Science Meets History with Buffalo Soldiers


GLOBE students from five Louisiana schools have explored California's Yosemite National Park taking GLOBE measurements and following trails blazed by the famed "Buffalo Soldiers," historic African-American army units that explored the West.

As part of GLOBE's Building Bridges program, representatives from GLOBE's U.S. Partners at Southern University and A&M College in Baton Rouge, Xavier University in New Orleans, and WVIZ-PBS television in Cleveland, OH, led the expedition. Students, teachers, and teacher-trainers from Crestworth Middle School, Forest Heights Middle School, Southern Lab School, Scotland Magnet High School in Baton Rouge and the New Orleans Charter Middle School spent a week in Yosemite. They worked 12-hour days, hiking, exploring, and taking GLOBE land cover, soil, atmosphere and hydrology measurements.

Although many of the students had not ventured far from their urban homes before, they excitedly trekked along hikes in the steep, rough terrain of the Sierra Nevada. The students say they didn't mind the effort and days-end exhaustion. They were often amazed at the scenic views, the stately redwoods, the dry creek beds, and, as one student put it, the "serenity and peace" of the Yosemite trails.

"We hiked to Mirror Lake [where] we found out there was no water. It was just an open area filled with sand," reported Ivanna. Not too far up that trail, however, the students did find some water in which to take their hydrology measurements. They also found the mountain stream much colder and clearer than what they were used to studying in Louisiana.

Other students said they would never forget the spectacular views at Cathedral Lake, where they performed the GLOBE atmosphere protocols, including the new aerosol and ozone measurements. Many of the students were surprised to find that, although the sky looked clear, the ozone concentration in the air was relatively high.

The students also followed the GLOBE land cover protocols and looked at LandSat images of a small part of Yosemite to make maps of the area.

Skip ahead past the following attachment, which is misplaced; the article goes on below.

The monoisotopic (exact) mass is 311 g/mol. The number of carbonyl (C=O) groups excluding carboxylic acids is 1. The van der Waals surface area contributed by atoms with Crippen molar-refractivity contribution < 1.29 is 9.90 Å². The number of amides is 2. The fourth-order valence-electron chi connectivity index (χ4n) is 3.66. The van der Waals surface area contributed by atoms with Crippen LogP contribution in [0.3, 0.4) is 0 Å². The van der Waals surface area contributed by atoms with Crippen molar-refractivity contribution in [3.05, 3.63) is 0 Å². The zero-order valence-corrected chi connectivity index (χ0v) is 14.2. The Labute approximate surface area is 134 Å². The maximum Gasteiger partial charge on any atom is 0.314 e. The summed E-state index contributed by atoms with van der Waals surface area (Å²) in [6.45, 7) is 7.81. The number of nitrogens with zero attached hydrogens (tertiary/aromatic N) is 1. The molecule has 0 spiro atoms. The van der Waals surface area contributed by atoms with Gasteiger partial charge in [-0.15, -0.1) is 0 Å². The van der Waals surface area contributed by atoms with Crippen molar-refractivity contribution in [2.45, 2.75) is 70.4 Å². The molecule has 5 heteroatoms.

The students were met along the way by Lt. Col. Timothy Rainey, a professor of history from the U.S. Military Academy at West Point who specializes in the history of the Buffalo Soldiers, and Park Ranger Shelton Johnson, who appears in period costume and further explains the experience of the soldiers.

"I spent a lot of time fielding questions after my lecture," Rainey said. "The students were very inquisitive. They had a lot of knowledge, too, so they had very informed questions."

The Buffalo Soldiers, so nicknamed by Native Americans because they displayed a tenacity that reminded them of the buffalo that roamed the plain, were African-American cavalry regiments assigned the rough jobs of protecting wagon trains, railroad workers and homesteaders, according to Lt. Col. Rainey.

Many of them had served in the Union Army during the Civil War. These all-black infantry and cavalry regiments served in the United States Army until 1946, when African-Americans were integrated into all regiments, Rainey said. Less well known were the soldiers' park management duties in areas of Yosemite. They were responsible for mapping out huge tracts of the park. They also protected the public lands from unlawful exploitation by ranchers and outlaws.

"They were always improving their maps," Johnson said. "They were constantly dealing with controversy regarding the federal lands. It wasn't just what you call 'ground-truthing.' It was also cultural-truthing, getting people to understand this is federal land, that there's no hunting allowed for example."

Johnson said that the soldiers met with resistance from people who weren't used to taking orders from people of color. "But ultimately, they were the United States Army and were empowered to do what they needed to do," he said. "People saw the stripes on the uniform."

28 November 2001




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